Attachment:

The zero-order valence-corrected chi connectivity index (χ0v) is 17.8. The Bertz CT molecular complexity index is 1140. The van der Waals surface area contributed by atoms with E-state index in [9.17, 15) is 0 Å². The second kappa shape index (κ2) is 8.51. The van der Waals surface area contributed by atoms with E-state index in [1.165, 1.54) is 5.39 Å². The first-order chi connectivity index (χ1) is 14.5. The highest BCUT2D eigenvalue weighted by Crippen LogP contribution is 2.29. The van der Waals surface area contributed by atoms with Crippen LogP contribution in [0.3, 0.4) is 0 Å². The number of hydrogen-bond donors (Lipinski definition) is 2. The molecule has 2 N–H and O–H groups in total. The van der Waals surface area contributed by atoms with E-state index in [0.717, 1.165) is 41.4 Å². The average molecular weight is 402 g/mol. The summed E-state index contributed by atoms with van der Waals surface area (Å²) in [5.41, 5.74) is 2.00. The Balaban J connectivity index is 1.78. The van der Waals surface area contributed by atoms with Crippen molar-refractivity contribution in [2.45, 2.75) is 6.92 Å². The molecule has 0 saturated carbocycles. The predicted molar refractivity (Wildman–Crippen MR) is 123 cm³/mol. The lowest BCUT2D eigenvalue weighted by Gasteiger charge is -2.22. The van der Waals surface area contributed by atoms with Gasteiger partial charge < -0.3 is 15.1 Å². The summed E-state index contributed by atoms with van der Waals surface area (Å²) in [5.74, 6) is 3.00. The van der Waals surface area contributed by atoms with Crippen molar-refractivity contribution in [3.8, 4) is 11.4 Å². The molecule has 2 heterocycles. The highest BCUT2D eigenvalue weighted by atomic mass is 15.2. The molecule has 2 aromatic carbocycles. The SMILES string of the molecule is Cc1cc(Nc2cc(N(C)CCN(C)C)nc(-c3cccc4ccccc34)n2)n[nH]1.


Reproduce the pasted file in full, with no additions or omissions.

The zero-order valence-corrected chi connectivity index (χ0v) is 17.8. The Bertz CT molecular complexity index is 1140. The van der Waals surface area contributed by atoms with E-state index in [9.17, 15) is 0 Å². The second kappa shape index (κ2) is 8.51. The van der Waals surface area contributed by atoms with E-state index in [1.165, 1.54) is 5.39 Å². The first-order chi connectivity index (χ1) is 14.5. The highest BCUT2D eigenvalue weighted by Crippen LogP contribution is 2.29. The van der Waals surface area contributed by atoms with Crippen LogP contribution in [0.3, 0.4) is 0 Å². The number of hydrogen-bond donors (Lipinski definition) is 2. The molecule has 2 N–H and O–H groups in total. The van der Waals surface area contributed by atoms with E-state index in [0.717, 1.165) is 41.4 Å². The average molecular weight is 402 g/mol. The summed E-state index contributed by atoms with van der Waals surface area (Å²) in [5.41, 5.74) is 2.00. The Balaban J connectivity index is 1.78. The van der Waals surface area contributed by atoms with Crippen molar-refractivity contribution in [2.45, 2.75) is 6.92 Å². The molecule has 0 saturated carbocycles. The predicted molar refractivity (Wildman–Crippen MR) is 123 cm³/mol. The lowest BCUT2D eigenvalue weighted by Gasteiger charge is -2.22. The van der Waals surface area contributed by atoms with Gasteiger partial charge < -0.3 is 15.1 Å². The summed E-state index contributed by atoms with van der Waals surface area (Å²) in [5.74, 6) is 3.00. The van der Waals surface area contributed by atoms with Crippen molar-refractivity contribution in [3.8, 4) is 11.4 Å². The molecule has 2 heterocycles. The highest BCUT2D eigenvalue weighted by atomic mass is 15.2. The molecule has 2 aromatic carbocycles. The SMILES string of the molecule is Cc1cc(Nc2cc(N(C)CCN(C)C)nc(-c3cccc4ccccc34)n2)n[nH]1.